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      I wonder if the concept of a “surgical team” is most alive today in the BSD operating systems. Aren’t there usually smallish self-forming teams that generally handle certain parts of the system (drivers, kernel, networking, etc)? Maybe LibreSSL would also be a reasonable example of a “surgical team”.

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        I think that’s specialization of dev, but that happens in every company, too. The Windows team isn’t 1000 engineers all working on everything. The surgical team really meant the programmer programmed, and everything else from reading email to answering the phone would be handled by somebody else.

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      It is important to note when and in what context the book was written (1970s operating systems). Rolling out a fix to a bug for customers was probably glacial.

      Things have drastically changed in how we are expected to deliver software. The ST approach would still be valuable in shipping things like embedded systems today. However when continuous delivery is in play, and teams are constantly iterating over new requests and features, it would be an organizational mismatch.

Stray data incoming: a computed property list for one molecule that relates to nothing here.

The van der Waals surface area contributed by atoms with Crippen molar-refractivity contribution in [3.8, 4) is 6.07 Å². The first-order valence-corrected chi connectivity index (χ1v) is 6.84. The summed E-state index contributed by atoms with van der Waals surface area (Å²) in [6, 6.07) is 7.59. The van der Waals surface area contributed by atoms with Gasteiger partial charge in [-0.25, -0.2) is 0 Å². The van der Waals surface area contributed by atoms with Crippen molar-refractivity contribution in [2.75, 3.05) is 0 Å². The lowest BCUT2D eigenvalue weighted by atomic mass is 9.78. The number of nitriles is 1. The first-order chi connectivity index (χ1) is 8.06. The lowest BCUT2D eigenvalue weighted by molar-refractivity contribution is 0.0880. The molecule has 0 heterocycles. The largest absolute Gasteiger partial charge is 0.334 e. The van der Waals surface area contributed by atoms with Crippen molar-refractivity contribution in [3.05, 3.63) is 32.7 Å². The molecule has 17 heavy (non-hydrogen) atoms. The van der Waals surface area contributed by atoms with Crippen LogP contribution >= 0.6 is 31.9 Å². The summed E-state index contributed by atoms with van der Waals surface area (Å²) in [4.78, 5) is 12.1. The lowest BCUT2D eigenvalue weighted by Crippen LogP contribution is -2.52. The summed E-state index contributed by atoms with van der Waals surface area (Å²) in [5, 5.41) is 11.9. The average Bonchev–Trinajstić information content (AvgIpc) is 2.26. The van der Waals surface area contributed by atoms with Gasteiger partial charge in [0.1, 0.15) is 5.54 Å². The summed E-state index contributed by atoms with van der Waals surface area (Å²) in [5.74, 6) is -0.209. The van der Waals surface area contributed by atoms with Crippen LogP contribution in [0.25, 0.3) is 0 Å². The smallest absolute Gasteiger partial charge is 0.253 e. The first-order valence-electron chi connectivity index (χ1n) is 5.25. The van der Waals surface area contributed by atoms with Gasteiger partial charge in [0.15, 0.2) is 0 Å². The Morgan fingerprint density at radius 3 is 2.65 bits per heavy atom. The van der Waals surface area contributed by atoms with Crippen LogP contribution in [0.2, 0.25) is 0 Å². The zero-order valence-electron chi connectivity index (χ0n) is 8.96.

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        I can only imagine it’s because in most places, the number one reason to hire a new developer is because you want to increase your bandwidth in terms of LoC. The prospect of hiring a developer not to write as much of the code you need the most right now runs counter to that.

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          Maybe I’m misunderstanding this model, but it sounds a lot like what Jessica Kerr discuses in “Hyperproductive development”.

          I did recently find myself in a role not entirely unlike the surgeon role. While the surgeon model was great for the initial bringup of a new project, it didn’t scale nearly as well once customers started to adopt and we needed to screen incoming questions and bug reports. There’s just too much triage required and issues started piling up until the rest of the team learned to debug things to a root cause. But being able to do that debugging requires a level of understanding and intimacy with the code that seems to run counter to this model.

          I also found this model to be highly conducive to causing burnout.

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            This is probably the best reason I’ve heard so far.